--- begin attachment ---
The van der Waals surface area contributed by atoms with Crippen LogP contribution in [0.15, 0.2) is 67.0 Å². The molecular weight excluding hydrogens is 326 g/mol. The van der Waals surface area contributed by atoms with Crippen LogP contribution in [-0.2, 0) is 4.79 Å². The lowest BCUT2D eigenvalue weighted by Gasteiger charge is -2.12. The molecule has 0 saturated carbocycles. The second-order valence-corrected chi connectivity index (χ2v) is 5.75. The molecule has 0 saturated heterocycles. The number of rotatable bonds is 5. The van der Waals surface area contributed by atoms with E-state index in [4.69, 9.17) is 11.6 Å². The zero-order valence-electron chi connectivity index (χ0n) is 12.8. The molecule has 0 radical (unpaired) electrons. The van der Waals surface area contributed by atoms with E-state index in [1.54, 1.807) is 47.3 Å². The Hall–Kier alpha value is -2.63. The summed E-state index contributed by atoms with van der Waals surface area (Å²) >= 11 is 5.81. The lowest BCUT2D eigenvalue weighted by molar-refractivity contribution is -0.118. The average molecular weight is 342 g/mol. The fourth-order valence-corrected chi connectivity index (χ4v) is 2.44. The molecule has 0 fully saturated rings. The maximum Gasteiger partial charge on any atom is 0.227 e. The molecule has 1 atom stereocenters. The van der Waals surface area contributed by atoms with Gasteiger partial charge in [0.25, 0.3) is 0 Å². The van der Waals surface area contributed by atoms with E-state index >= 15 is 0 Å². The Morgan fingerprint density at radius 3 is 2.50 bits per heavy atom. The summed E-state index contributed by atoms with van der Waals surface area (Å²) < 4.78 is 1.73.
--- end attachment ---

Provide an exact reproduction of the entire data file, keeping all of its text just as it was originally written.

The van der Waals surface area contributed by atoms with Crippen LogP contribution in [0.15, 0.2) is 67.0 Å². The molecular weight excluding hydrogens is 326 g/mol. The van der Waals surface area contributed by atoms with Crippen LogP contribution in [-0.2, 0) is 4.79 Å². The lowest BCUT2D eigenvalue weighted by Gasteiger charge is -2.12. The molecule has 0 saturated carbocycles. The second-order valence-corrected chi connectivity index (χ2v) is 5.75. The molecule has 0 saturated heterocycles. The number of rotatable bonds is 5. The van der Waals surface area contributed by atoms with E-state index in [4.69, 9.17) is 11.6 Å². The zero-order valence-electron chi connectivity index (χ0n) is 12.8. The molecule has 0 radical (unpaired) electrons. The van der Waals surface area contributed by atoms with E-state index in [1.54, 1.807) is 47.3 Å². The Hall–Kier alpha value is -2.63. The summed E-state index contributed by atoms with van der Waals surface area (Å²) >= 11 is 5.81. The lowest BCUT2D eigenvalue weighted by molar-refractivity contribution is -0.118. The average molecular weight is 342 g/mol. The fourth-order valence-corrected chi connectivity index (χ4v) is 2.44. The molecule has 0 fully saturated rings. The maximum Gasteiger partial charge on any atom is 0.227 e. The molecule has 1 atom stereocenters. The van der Waals surface area contributed by atoms with Gasteiger partial charge in [0.25, 0.3) is 0 Å². The van der Waals surface area contributed by atoms with E-state index >= 15 is 0 Å². The Morgan fingerprint density at radius 3 is 2.50 bits per heavy atom. The summed E-state index contributed by atoms with van der Waals surface area (Å²) < 4.78 is 1.73.